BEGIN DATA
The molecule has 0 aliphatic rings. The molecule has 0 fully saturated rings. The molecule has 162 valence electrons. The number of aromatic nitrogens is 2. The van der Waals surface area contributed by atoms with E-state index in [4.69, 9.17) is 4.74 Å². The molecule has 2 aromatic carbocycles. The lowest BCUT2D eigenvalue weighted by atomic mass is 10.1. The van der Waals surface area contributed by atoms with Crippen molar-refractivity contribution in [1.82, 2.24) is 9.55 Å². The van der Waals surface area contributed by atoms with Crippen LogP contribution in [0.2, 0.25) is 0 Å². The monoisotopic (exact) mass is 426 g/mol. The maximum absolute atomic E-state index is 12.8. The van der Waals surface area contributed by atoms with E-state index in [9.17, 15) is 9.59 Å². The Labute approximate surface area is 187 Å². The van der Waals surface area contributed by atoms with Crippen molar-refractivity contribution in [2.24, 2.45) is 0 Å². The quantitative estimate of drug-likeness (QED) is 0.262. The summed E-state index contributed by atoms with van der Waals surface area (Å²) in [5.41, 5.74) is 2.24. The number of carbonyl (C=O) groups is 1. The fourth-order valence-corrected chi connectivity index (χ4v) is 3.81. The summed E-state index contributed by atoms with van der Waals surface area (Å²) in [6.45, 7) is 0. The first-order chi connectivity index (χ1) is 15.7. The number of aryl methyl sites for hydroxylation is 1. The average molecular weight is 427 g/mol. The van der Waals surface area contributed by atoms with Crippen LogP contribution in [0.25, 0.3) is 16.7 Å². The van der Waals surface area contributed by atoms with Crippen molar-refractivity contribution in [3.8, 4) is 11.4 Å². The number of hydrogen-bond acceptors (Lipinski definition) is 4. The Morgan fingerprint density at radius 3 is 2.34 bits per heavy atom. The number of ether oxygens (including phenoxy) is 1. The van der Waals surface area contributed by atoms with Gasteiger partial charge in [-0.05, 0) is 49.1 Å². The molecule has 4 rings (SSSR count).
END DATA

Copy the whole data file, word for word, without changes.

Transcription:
The molecule has 0 aliphatic rings. The molecule has 0 fully saturated rings. The molecule has 162 valence electrons. The number of aromatic nitrogens is 2. The van der Waals surface area contributed by atoms with E-state index in [4.69, 9.17) is 4.74 Å². The molecule has 2 aromatic carbocycles. The lowest BCUT2D eigenvalue weighted by atomic mass is 10.1. The van der Waals surface area contributed by atoms with Crippen molar-refractivity contribution in [1.82, 2.24) is 9.55 Å². The van der Waals surface area contributed by atoms with Crippen LogP contribution in [0.2, 0.25) is 0 Å². The monoisotopic (exact) mass is 426 g/mol. The maximum absolute atomic E-state index is 12.8. The van der Waals surface area contributed by atoms with E-state index in [9.17, 15) is 9.59 Å². The Labute approximate surface area is 187 Å². The van der Waals surface area contributed by atoms with Crippen molar-refractivity contribution in [2.24, 2.45) is 0 Å². The quantitative estimate of drug-likeness (QED) is 0.262. The summed E-state index contributed by atoms with van der Waals surface area (Å²) in [5.41, 5.74) is 2.24. The number of carbonyl (C=O) groups is 1. The fourth-order valence-corrected chi connectivity index (χ4v) is 3.81. The summed E-state index contributed by atoms with van der Waals surface area (Å²) in [6.45, 7) is 0. The first-order chi connectivity index (χ1) is 15.7. The number of aryl methyl sites for hydroxylation is 1. The average molecular weight is 427 g/mol. The van der Waals surface area contributed by atoms with Crippen LogP contribution in [0.25, 0.3) is 16.7 Å². The van der Waals surface area contributed by atoms with Crippen molar-refractivity contribution in [3.8, 4) is 11.4 Å². The number of hydrogen-bond acceptors (Lipinski definition) is 4. The Morgan fingerprint density at radius 3 is 2.34 bits per heavy atom. The number of ether oxygens (including phenoxy) is 1. The van der Waals surface area contributed by atoms with Gasteiger partial charge in [-0.05, 0) is 49.1 Å². The molecule has 4 rings (SSSR count).